‘Last man standing’


Tom Turner, of Wheelersburg, stands in the valleys of Lick Run Lyra Road in Wheelersburg, valleys that were once cropped twice a year with produce standing as far as the eye could see. Decline in the market, however, have left these fields barren.

Tom Turner, 60, of Wheelersburg, has seen a rise and fall of the farming industry in his lifetime.

“I’m the fourth generation farming this particular farm on Lick Run in Wheelersburg,” he explained.

His great-grandfather started farming the 350-acre farm in the middle of the 1800s. The farm was later taken over by his grandfather Russell Howard before going to his father and then to him.

“We’ve been out here 100 plus year,” Turner stated. “It’s been a bit of an evolution.”

The farm started out as a small grain farm with just a little produce. Turner’s grandfather was instrumental in expanding the produce operation, which would eventually lead the farm’s production.

“During the depression, my grandfather started peddling produce in Portsmouth at the farmer’s market on Market Street and then some of the local grocery stores.”

Turner’s father graduated in 1947 and wanted to come back and work the farm, again increasing produce production. That same year, he started delivering to the wholesale produce market in Huntington. When his grandfather passed away in 1974, Turner’s father still had children in the house and children going to college. The family needed to make more money, expanding to seven commercial accounts on the Huntington produce market.

This time of growth and expansion seemed to be occurring all around the farm. Scioto County was home of eight commercial produce farms at the time.

“That was the volume of produce that came out of Scioto County,” Turner confirmed.

Turner married his wife in 1979, and it became time for him to leave his mark on the family business. He started delivering produce to Columbus in 1981.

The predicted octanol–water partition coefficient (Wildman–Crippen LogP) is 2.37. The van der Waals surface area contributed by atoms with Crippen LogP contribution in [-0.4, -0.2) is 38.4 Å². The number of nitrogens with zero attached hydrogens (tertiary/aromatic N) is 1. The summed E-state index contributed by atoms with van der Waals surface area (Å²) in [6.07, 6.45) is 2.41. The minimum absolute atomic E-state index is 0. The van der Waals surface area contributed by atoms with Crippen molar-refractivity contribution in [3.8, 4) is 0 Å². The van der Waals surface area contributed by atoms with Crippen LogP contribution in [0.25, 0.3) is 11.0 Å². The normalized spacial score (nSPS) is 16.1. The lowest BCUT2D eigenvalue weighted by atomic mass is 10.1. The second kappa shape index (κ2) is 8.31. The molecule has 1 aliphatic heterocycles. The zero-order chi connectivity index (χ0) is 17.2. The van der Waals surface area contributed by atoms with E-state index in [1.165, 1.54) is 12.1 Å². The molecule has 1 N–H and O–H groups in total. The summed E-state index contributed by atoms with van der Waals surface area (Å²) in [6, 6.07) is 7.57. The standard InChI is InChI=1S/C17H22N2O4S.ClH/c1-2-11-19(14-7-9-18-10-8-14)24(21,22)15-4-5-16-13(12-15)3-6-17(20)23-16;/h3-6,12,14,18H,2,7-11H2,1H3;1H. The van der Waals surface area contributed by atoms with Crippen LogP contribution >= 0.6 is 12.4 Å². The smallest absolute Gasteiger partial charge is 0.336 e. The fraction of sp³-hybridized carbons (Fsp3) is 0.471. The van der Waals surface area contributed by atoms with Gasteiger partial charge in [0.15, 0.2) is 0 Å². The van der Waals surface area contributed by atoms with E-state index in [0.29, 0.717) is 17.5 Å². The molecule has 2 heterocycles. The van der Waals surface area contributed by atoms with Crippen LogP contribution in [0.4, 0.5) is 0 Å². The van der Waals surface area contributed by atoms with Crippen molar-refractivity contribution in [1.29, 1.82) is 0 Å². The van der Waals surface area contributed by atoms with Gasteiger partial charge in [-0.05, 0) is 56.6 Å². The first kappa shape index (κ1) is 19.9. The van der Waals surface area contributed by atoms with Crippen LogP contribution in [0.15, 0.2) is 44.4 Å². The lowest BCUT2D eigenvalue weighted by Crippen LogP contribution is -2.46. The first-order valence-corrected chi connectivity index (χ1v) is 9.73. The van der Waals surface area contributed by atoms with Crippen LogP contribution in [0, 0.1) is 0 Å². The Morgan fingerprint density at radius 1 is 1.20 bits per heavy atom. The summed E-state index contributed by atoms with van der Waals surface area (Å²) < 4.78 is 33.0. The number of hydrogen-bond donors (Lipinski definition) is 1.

“Over the year, it just kind of grew,” Turner stated. “At the peak of our production, we were selling the equivalent of three-40 foot semi trucks of produce a week in the summertime.”

Over the years, the farm as ran a commercial egg production service, commercial hog operation and 50 to 100 head of cattle.

Times would change for the farm, however. Turner has watched as his once booming business and turned to vacant fields and thinner pockets.

“It seems like the beginning of our turnover kind of started with NAFTA (North American Free Trade Agreement signed in 1994),” Turner commented. “That kind of opened the floodgates to ‘where can we get it cheaper?’ Many of the large corporate farms, the sponsor farms in Mexico, Central American and Brazil.”

Through is work with markets in Columbus and Huntington, Turner has seen the switch away from local products.

“My buyers in Columbus have semis in Mexico twice a week currently,” he stated. “They have team drivers that can be in Mexico and back in four days. Not only that, but they will fly stuff in from foreign countries. The produce terminal in Columbus is right across the street from the airport. I’ve seen fresh produce in the Kroger in Columbus from China.”

As federal regulations increase, Turner said it has become harder to farm in the U.S. In order to continue commercial produce sells, he would have to rebuild most of his facility – a $150,000-$200,000 investment. The markets, however, are getting smaller. There are no longer small mom and pop groceries. Even markets in Huntington and Columbus are shrinking. Importing uninspected, unregulated food from outside the U.S. is a cheaper approach than paying increased cost for local goods.

“Cheaper is better in a lot of places,” Tuner commented.